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Conflict Resolution in LGBTQIA+ Relationships | Becoming Aware & Having Positive Communication.

Isaac Archuleta


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1. Step Back and Slow Down

2. Express Strong Feelings Without Blame

3. Listen to Understand Instead of Listening to Respond

4. Build a Culture of Appreciation

5. Let Go Of The Myths About Conflict

Even though we learn to communicate at such a young age, it can be so difficult to articulate our feelings about emotionally loaded subjects with our partners without making the situation worse. Fortunately, there are several approaches that can prove helpful if you and your partner are willing to put them into practice. Communication doesn’t have to be difficult!

1. Step back and slow down!

It is easy for our emotions to run amuck if we don’t check in with them. Take some time to evaluate your emotions and what they are trying to tell you. Is your jealousy or feelings of mistrust warranted, or have your past experiences triggered them?

  1. Most of us unconsciously repeat unhelpful behaviors because they have become ingrained as habits or instinctive responses.
  2. We can only change these through awareness.
  3. Plan what you want to say to your partner before speaking to them to decrease the chances of the situation escalating.
  4. Only begin a conflict to learn something new, express your feelings, or to solve a problem.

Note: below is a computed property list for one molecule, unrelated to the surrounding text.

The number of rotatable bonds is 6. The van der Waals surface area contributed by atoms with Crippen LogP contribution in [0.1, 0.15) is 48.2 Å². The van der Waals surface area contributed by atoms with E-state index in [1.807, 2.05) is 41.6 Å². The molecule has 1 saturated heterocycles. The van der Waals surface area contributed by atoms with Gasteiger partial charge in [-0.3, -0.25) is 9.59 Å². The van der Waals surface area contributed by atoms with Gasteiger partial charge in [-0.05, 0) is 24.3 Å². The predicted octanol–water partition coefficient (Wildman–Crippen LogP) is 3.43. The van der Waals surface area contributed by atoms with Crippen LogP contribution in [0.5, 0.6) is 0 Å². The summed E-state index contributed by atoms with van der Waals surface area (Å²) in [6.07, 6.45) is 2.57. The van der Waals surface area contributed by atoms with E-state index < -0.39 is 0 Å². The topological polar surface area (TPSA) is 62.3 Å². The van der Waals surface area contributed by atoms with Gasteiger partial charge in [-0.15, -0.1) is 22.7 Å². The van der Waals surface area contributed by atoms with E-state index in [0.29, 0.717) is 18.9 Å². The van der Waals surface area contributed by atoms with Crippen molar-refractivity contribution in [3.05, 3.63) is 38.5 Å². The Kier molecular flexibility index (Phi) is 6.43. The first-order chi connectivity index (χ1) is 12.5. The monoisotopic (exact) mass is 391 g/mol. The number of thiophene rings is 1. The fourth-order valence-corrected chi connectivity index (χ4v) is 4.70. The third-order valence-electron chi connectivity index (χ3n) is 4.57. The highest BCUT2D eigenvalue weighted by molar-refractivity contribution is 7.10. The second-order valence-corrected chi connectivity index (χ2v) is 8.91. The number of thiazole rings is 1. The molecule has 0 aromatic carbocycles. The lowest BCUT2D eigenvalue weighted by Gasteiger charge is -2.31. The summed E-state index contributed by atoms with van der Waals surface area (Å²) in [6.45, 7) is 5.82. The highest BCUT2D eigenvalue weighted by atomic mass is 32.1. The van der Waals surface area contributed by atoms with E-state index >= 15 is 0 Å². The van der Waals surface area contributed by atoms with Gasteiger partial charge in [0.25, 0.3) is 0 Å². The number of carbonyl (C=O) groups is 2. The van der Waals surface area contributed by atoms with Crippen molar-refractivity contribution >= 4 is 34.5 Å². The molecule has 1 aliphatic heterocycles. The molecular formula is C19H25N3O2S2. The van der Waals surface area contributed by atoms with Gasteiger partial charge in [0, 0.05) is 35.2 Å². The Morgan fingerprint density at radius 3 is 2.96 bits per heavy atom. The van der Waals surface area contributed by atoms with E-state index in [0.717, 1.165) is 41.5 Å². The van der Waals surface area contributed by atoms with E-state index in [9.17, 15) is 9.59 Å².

5. Ask your partner if they would be willing to have a conversation with you.

2. Express strong feelings without blame. 

When we experience emotions like jealousy and anger it becomes almost impossible to effectively communicate them to those we love. This, in turn, makes it difficult for us to really listen. Here are a few tips on how to express strong feelings without blame:

  1. When expressing strong feelings, use “I statements” to articulate what you are feeling.
  2. Be sure to state a feeling instead of a judgment after saying, “I feel”.
  3. Be sure to carefully describe your partner’s actions or behaviors without adding evaluations or judgments to it.
  4. Be honest! Speak your truth without blaming the other.

3. Listen to understand instead of listening to respond. 

People often feel more inclined to listen to you if they feel understood themselves. Leverage to change comes from a common understanding between both of you not from convincing them you are right.

  1. Be aware of your internal barriers to truly listening, such as thinking you are right or having a strong opinion on the matter.
  2. Take responsibility for your own behavior and apologize for any wrongdoings.
  3. Accept your partner’s perspective and ask clarifying questions.

4. Build a culture of appreciation.

Remind yourself of your partner’s positive attributes and why you enjoy being in their company.

  1. Be sure to identify areas of agreement as well as areas of disagreement.
  2. Identify goals that are important to your relationship and to each other.
  3. Plan an additional time to converse over the topic if it was not resolved.
  4. Spend some time doing something you both enjoy or spend some time apart to reflect on the conversation and engage in activities you find rejuvenating.

5. Let go of the myths about conflict. 

  1. Conflict is not a contest! Don’t make it one.
  2. Conflict is not always negative.
  3. Difficult conversations facilitate change when both parties are willing to adapt their behavior.

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Be sure to take plenty of time to review the tips above alone before having a tough conversation. Don’t be surprised if it takes practice to implement! It can take time to learn to communicate effectively, but the time and energy invested is well worth it when conflict is no longer a stressful, destructive force in your relationship and is replaced by respectful, open dialogue.

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